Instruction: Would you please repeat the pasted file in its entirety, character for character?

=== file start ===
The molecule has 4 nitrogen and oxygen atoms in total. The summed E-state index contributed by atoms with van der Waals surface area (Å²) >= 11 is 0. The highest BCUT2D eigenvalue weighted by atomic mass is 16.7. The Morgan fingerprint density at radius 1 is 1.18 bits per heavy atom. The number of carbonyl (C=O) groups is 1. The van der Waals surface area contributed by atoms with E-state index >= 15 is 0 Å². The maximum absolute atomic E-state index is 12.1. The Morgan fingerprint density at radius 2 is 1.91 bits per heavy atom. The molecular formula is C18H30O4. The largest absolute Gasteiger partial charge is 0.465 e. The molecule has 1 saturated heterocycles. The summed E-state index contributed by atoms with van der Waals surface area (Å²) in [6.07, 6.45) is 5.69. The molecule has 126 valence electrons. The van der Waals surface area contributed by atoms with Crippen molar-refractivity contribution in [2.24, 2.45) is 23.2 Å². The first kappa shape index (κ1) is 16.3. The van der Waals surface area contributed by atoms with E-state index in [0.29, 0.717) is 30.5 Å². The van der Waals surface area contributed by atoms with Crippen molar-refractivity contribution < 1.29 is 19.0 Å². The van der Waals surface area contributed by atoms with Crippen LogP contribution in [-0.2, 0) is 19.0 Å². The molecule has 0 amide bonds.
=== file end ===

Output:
The molecule has 4 nitrogen and oxygen atoms in total. The summed E-state index contributed by atoms with van der Waals surface area (Å²) >= 11 is 0. The highest BCUT2D eigenvalue weighted by atomic mass is 16.7. The Morgan fingerprint density at radius 1 is 1.18 bits per heavy atom. The number of carbonyl (C=O) groups is 1. The van der Waals surface area contributed by atoms with E-state index >= 15 is 0 Å². The maximum absolute atomic E-state index is 12.1. The Morgan fingerprint density at radius 2 is 1.91 bits per heavy atom. The molecular formula is C18H30O4. The largest absolute Gasteiger partial charge is 0.465 e. The molecule has 1 saturated heterocycles. The summed E-state index contributed by atoms with van der Waals surface area (Å²) in [6.07, 6.45) is 5.69. The molecule has 126 valence electrons. The van der Waals surface area contributed by atoms with Crippen molar-refractivity contribution in [2.24, 2.45) is 23.2 Å². The first kappa shape index (κ1) is 16.3. The van der Waals surface area contributed by atoms with E-state index in [0.29, 0.717) is 30.5 Å². The van der Waals surface area contributed by atoms with Crippen molar-refractivity contribution < 1.29 is 19.0 Å². The van der Waals surface area contributed by atoms with Crippen LogP contribution in [-0.2, 0) is 19.0 Å². The molecule has 0 amide bonds.